Ireland got their 2021 Guinness Six Nations campaign underway with an away trip to Cardiff for their opening round encounter with Wales.
Andy Farrell's men came into the match as the overwhelming favourites, with very few pundits giving the hosts much of a chance based on their most recent form.
Off the back of a huge French win over Italy in Rome, and a major upset for Scotland over England in Twickenham, Ireland hoped to make it three away victories in the opening round of this year's Six Nations.
Wales were first on the scoreboard through the boot of Leigh Halfpenny, after Ireland gave away a penalty right in front of the posts.
With 13 minutes played in the match, Peter O'Mahony made life that much more difficult for the visitors as he was shown a red card for a high shot on Tomas Francis in the ruck.
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Halfpenny kept the scoreboard ticking over for Wales, brining the hosts out to a six-point lead with just under a quarter of the match played.
It took just under half an hour for Ireland to get their first points of the match, as Jonathan Sexton was given a couple of shots at goal to bring the visitors back level with five minutes left in the first half.
Ireland looked to gain momentum late in the first half as Robbie Henshaw put Josh van der Flier into a gap to almost score for the visitors.
He cleverly did not attempt to reach for the line, instead allowing Tadhg Beirne to pick and go for the first try of the game. Sexton converted to take Ireland to a seven-point lead at half time.
The hosts drew first blood in the second half, with George North crossing over for Wales' first try of the game. He took full advantage of a penalty advantage to step outside Iain Henderson and score out wide.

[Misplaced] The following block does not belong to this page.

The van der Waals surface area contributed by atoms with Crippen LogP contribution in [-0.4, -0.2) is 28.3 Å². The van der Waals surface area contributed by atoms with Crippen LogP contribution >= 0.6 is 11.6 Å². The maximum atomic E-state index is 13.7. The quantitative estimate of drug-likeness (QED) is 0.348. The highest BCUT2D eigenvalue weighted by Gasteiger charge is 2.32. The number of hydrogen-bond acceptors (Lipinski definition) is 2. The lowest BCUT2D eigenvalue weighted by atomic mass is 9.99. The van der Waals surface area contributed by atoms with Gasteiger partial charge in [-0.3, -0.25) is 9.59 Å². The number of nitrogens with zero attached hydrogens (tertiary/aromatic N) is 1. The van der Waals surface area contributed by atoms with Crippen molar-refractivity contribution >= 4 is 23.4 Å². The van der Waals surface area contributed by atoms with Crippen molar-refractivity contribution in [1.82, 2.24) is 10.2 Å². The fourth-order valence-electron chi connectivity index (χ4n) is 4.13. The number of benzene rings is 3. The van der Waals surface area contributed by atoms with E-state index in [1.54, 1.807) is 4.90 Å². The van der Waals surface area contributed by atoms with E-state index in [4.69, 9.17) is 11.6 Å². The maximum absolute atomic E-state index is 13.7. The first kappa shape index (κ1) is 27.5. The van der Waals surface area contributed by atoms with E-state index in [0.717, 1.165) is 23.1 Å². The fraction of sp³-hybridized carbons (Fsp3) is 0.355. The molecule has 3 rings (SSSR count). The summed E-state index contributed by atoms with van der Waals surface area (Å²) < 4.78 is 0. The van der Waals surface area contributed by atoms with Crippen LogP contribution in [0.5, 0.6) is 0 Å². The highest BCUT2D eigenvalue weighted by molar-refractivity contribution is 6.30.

An uncharacteristic missed conversion from Halfpenny meant that Wales still trailed by two points after ten minutes in the second half.
Wales finally regained the lead with a try just short of the hour mark, as Louis Rees-Zammit exploited the overlap out wide and scored in the corner. Halfpenny extended the lead with a successful conversion, taking the hosts out to a five-point lead.
The odds began to stack against Ireland with 15 minutes left in the match, as Halfpenny took the Welsh lead out to eight points with another penalty.
Ireland were dealt a big blow with just over 10 minutes left, as Sexton was taken off for an HIA, meaning that the visitors would need to score twice without their captain on the pitch.
Sexton's replacement Billy Burns brought the visitors back to within five heading into the final minutes of the match with a penalty that set Ireland up for a tense final ten minutes.
As the hosts looked to build one final attack in the last minute of the match, Wales were awarded a scrum from a forced knock-on before ultimately giving the ball back to Ireland with a grubber deep inside their 22m.
Ireland did well to build play back inside the Welsh half and were awarded a penalty which they opted to kick for touch. Burns ultimately put too much weight on it, putting the ball out dead, and calling time on the match, with Wales winning 21-16.
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